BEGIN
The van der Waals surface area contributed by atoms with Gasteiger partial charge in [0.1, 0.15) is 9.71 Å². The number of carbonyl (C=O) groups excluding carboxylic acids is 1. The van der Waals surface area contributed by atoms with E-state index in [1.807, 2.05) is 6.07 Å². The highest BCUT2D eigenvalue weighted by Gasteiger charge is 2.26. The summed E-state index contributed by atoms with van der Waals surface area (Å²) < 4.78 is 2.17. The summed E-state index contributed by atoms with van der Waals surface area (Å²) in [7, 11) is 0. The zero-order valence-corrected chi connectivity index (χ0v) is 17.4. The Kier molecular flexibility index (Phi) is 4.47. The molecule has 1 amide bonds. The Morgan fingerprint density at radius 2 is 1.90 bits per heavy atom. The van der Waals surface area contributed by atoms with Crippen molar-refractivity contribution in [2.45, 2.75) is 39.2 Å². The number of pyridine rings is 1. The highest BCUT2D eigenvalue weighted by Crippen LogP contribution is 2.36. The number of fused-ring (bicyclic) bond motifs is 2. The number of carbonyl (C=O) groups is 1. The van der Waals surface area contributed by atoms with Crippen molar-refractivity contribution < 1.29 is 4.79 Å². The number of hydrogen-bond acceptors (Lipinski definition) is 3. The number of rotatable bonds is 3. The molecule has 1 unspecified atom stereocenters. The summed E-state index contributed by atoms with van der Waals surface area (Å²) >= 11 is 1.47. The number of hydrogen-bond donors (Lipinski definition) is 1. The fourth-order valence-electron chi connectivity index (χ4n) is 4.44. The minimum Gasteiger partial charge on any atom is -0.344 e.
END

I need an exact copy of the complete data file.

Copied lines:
The van der Waals surface area contributed by atoms with Gasteiger partial charge in [0.1, 0.15) is 9.71 Å². The number of carbonyl (C=O) groups excluding carboxylic acids is 1. The van der Waals surface area contributed by atoms with E-state index in [1.807, 2.05) is 6.07 Å². The highest BCUT2D eigenvalue weighted by Gasteiger charge is 2.26. The summed E-state index contributed by atoms with van der Waals surface area (Å²) < 4.78 is 2.17. The summed E-state index contributed by atoms with van der Waals surface area (Å²) in [7, 11) is 0. The zero-order valence-corrected chi connectivity index (χ0v) is 17.4. The Kier molecular flexibility index (Phi) is 4.47. The molecule has 1 amide bonds. The Morgan fingerprint density at radius 2 is 1.90 bits per heavy atom. The van der Waals surface area contributed by atoms with Crippen molar-refractivity contribution in [2.45, 2.75) is 39.2 Å². The number of pyridine rings is 1. The highest BCUT2D eigenvalue weighted by Crippen LogP contribution is 2.36. The number of fused-ring (bicyclic) bond motifs is 2. The number of carbonyl (C=O) groups is 1. The van der Waals surface area contributed by atoms with Crippen molar-refractivity contribution < 1.29 is 4.79 Å². The number of hydrogen-bond acceptors (Lipinski definition) is 3. The number of rotatable bonds is 3. The molecule has 1 unspecified atom stereocenters. The summed E-state index contributed by atoms with van der Waals surface area (Å²) >= 11 is 1.47. The number of hydrogen-bond donors (Lipinski definition) is 1. The fourth-order valence-electron chi connectivity index (χ4n) is 4.44. The minimum Gasteiger partial charge on any atom is -0.344 e.